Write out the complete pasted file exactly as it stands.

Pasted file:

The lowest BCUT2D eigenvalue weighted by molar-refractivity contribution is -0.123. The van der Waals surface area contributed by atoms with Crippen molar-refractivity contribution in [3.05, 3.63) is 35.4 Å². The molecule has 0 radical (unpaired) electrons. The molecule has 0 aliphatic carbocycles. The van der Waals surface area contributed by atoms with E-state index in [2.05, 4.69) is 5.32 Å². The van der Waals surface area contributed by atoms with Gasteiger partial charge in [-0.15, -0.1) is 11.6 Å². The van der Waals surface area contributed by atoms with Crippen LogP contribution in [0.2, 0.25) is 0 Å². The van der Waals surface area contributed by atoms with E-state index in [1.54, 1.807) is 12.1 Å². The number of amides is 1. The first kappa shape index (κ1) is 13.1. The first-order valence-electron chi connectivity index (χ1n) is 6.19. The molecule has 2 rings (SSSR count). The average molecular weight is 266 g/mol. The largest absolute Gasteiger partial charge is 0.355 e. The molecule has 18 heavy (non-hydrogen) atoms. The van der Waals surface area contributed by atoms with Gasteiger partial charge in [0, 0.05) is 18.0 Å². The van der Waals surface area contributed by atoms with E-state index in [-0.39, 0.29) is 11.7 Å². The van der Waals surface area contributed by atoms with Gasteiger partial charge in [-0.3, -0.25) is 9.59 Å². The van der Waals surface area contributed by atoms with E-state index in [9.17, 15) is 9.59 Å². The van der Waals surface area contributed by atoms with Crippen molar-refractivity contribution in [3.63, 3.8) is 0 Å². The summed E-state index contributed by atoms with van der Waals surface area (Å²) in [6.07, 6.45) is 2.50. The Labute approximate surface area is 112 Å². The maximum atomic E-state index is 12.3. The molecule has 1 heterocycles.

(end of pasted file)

The lowest BCUT2D eigenvalue weighted by molar-refractivity contribution is -0.123. The van der Waals surface area contributed by atoms with Crippen molar-refractivity contribution in [3.05, 3.63) is 35.4 Å². The molecule has 0 radical (unpaired) electrons. The molecule has 0 aliphatic carbocycles. The van der Waals surface area contributed by atoms with E-state index in [2.05, 4.69) is 5.32 Å². The van der Waals surface area contributed by atoms with Gasteiger partial charge in [-0.15, -0.1) is 11.6 Å². The van der Waals surface area contributed by atoms with Crippen LogP contribution in [0.2, 0.25) is 0 Å². The van der Waals surface area contributed by atoms with E-state index in [1.54, 1.807) is 12.1 Å². The number of amides is 1. The first kappa shape index (κ1) is 13.1. The first-order valence-electron chi connectivity index (χ1n) is 6.19. The molecule has 2 rings (SSSR count). The average molecular weight is 266 g/mol. The largest absolute Gasteiger partial charge is 0.355 e. The molecule has 18 heavy (non-hydrogen) atoms. The van der Waals surface area contributed by atoms with Gasteiger partial charge in [0, 0.05) is 18.0 Å². The van der Waals surface area contributed by atoms with E-state index in [-0.39, 0.29) is 11.7 Å². The van der Waals surface area contributed by atoms with Gasteiger partial charge in [-0.3, -0.25) is 9.59 Å². The van der Waals surface area contributed by atoms with E-state index in [9.17, 15) is 9.59 Å². The van der Waals surface area contributed by atoms with Crippen molar-refractivity contribution in [3.63, 3.8) is 0 Å². The summed E-state index contributed by atoms with van der Waals surface area (Å²) in [6.07, 6.45) is 2.50. The Labute approximate surface area is 112 Å². The maximum atomic E-state index is 12.3. The molecule has 1 heterocycles.